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I'm creating an application using the NetBeans GUI Editor, in which I want to have a JSplitPane, the top component of which will be a Canvas within a JScrollPane and the bottom component will be a JTextArea, or something like that.

When I pull the divider downwards, and thus increasing the size of the top component everything seem to resize just fine.

The problem appears when I'm trying to push the divider upwards: The divider seems to go beneath the Canvas (and maybe beneath the JScrollPane too).

I have tried various combinations of the preferred/minimum/maximum sizes of the JScrollPane and Canvas but nothing seems to work.

This is the part of the code that Netbeans generated that may have something to do with the problem at hand:

jSplitPane1 = new javax.swing.JSplitPane();
jScrollPane1 = new javax.swing.JScrollPane();
canvas1 = new java.awt.Canvas();
jTextField1 = new javax.swing.JTextField();





Since this is my first question, I'm not allowed to embed an image in the question, so I will just post the link:

The red arrows indicate the position of the divider.

Thanks in advance for your time.

share|improve this question
Why are using java.awt.Canvas instead of javax.swing.JPanel? – davidbuzatto Aug 13 '12 at 22:02
Because I'm new to Swing, and canvas seemed the right thing to choose for my purpose, which is to draw shapes on it. I will take a look to the JPanel as well, to see if it meets my needs. – Sakis Vtdk Aug 13 '12 at 22:07
It will fit your needs and it is the best choice, since it is not good to mix AWT and Swing components. AWT components should be avoided. I really don't know what to answer since I didn't understand what you want to do. – davidbuzatto Aug 13 '12 at 22:09
The problem is that the canvas will grow larger, but if i want to get it smaller again, it won't resize. – Sakis Vtdk Aug 13 '12 at 22:14

Instead of setPreferredSize(), let your components calculate their own preferred size and pack() the enclosing Window to accommodate. The example below adds an instance of draw.GraphPanel to the top and a corresponding control panel to the bottom.


import draw.GraphPanel;
import java.awt.EventQueue;
import java.awt.GridLayout;
import javax.swing.JFrame;
import javax.swing.JPanel;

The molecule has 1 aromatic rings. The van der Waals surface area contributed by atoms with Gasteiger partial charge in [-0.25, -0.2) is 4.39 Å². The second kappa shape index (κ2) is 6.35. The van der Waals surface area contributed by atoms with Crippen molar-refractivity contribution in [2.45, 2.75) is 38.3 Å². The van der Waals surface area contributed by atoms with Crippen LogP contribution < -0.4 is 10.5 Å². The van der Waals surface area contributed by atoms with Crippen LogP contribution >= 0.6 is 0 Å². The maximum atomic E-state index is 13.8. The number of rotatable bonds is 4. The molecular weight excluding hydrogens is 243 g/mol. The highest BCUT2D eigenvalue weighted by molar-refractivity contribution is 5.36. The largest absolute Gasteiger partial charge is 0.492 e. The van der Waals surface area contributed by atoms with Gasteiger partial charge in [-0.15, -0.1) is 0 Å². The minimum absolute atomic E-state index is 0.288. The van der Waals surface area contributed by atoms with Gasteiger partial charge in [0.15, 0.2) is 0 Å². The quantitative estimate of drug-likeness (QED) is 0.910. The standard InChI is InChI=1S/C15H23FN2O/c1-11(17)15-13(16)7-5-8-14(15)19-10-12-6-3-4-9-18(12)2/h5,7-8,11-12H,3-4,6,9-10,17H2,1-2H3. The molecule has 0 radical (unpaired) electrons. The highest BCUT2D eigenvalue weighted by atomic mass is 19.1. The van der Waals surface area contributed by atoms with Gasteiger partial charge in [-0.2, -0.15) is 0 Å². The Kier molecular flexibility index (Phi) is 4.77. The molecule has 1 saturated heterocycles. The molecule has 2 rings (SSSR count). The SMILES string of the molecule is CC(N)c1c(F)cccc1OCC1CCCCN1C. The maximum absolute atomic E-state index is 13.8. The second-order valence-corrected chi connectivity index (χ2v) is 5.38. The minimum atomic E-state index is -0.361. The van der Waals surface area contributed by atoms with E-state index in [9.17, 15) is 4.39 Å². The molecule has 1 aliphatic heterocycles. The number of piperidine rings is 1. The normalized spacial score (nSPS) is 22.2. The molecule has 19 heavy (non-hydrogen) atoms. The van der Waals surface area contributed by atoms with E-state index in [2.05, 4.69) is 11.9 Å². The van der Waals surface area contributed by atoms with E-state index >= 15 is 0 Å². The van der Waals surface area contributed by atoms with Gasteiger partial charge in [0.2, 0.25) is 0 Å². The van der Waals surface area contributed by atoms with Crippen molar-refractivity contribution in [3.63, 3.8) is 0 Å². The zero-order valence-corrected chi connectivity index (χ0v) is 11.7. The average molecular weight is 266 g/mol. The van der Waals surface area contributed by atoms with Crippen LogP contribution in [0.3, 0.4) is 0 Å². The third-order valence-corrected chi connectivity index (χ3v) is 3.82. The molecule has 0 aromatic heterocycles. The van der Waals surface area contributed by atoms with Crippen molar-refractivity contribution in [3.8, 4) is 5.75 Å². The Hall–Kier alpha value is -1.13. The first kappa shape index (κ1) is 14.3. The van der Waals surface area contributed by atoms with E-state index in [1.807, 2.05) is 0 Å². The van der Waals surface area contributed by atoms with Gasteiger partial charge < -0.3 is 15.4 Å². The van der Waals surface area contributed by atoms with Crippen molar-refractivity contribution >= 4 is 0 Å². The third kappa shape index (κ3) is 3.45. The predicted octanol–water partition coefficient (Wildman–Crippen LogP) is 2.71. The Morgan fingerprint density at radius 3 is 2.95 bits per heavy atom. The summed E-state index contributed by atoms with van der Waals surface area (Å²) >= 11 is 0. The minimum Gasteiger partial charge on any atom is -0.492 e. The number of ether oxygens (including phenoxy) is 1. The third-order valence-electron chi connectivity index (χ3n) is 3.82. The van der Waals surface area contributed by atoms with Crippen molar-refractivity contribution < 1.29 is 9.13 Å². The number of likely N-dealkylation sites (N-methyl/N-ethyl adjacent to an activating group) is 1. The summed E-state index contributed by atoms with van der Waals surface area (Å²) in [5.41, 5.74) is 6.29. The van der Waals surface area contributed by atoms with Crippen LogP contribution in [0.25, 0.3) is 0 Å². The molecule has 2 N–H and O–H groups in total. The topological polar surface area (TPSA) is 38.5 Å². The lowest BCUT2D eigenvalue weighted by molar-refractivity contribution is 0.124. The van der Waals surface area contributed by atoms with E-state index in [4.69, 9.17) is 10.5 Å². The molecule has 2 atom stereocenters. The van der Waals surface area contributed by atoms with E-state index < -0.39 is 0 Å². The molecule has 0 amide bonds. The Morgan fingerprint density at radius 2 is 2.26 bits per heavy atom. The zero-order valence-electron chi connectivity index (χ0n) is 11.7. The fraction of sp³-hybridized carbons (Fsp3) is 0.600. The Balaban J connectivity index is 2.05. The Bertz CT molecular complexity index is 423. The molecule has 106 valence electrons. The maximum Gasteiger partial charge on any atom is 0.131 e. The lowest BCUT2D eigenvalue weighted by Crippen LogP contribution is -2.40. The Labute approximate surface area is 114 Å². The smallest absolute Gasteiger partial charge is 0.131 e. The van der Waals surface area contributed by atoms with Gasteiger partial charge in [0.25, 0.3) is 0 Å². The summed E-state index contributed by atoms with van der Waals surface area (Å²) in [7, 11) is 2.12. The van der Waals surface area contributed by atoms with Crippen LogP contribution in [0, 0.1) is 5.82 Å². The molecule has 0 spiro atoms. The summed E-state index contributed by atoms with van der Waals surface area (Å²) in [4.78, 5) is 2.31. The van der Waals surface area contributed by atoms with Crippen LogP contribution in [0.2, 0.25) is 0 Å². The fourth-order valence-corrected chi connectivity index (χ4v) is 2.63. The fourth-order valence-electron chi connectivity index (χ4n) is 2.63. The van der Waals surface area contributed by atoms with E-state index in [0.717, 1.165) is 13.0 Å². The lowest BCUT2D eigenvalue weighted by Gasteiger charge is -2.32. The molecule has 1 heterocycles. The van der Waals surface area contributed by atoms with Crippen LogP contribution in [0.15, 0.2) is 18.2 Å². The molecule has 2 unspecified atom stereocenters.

import javax.swing.JScrollPane;
import javax.swing.JSplitPane;

 * @see http://stackoverflow.com/q/11942961/230513
public class SplitGraph extends JPanel {

    public SplitGraph() {
        super(new GridLayout());
        JSplitPane split = new JSplitPane(JSplitPane.VERTICAL_SPLIT);
        GraphPanel graphPanel = new GraphPanel();
        split.setTopComponent(new JScrollPane(graphPanel));

    private void display() {
        JFrame f = new JFrame("SplitGraph");

    public static void main(String[] args) {
        EventQueue.invokeLater(new Runnable() {

            public void run() {
                new SplitGraph().display();
share|improve this answer
As an aside, don't let the GUI designer dictate your design. – trashgod Aug 14 '12 at 0:39
That GraphPanel class seems very interesting. Thanks for sharing :) – Sakis Vtdk Aug 14 '12 at 8:48

As I said in my comments, you should not mix AWT and Swing components. I think you are not using the components in the correct way. Take a look, it is a simple example of how to use a JSplitPane.

import java.awt.*; // it is necessary to use the Dimension and BorderLayout classes
import javax.swing.*;

public class Foo extends JFrame {

    public Foo() {

        setTitle( "Splits" );
        setDefaultCloseOperation( EXIT_ON_CLOSE );
        setSize( 400, 400 );

        JSplitPane split = new JSplitPane( JSplitPane.VERTICAL_SPLIT );
        split.setDividerLocation( 200 );
        add( split );

        JPanel panel1 = new JPanel();
        panel1.setLayout( new BorderLayout() );
        panel1.add( new JLabel( "top panel" ), BorderLayout.NORTH );

        JPanel myDrawPanel = new JPanel();
        myDrawPanel.setPreferredSize( new Dimension( 100, 100 ) );
        myDrawPanel.add( new JLabel( "draw panel here!" ) );
        panel1.add( new JScrollPane( myDrawPanel ), BorderLayout.CENTER );

        split.setTopComponent( panel1 );

        JPanel panel2 = new JPanel();
        panel2.add( new JLabel( "bottom panel" ) );
        split.setBottomComponent( panel2 );

        setVisible( true );


    public static void main( String[] args ) {
        new Foo();

share|improve this answer
up vote 3 down vote accepted

After reading the comment by davidbuzatto I googled about mixing AWT and Swing components and I was a little surprissed to find out that it is such a bad practice.

I found the most accurate answer to my question here

Heavyweight components have their own Z-ordering. This is the reason why Swing and AWT cannot be combined in a single container. If they are, the AWT components will be drawn on TOP of Swing components.

For example: When AWT components are used with JtabbedPane, they do not disappear when the tabs are switched.

Thanks davidbuzatto for showing me the way :-)

share|improve this answer

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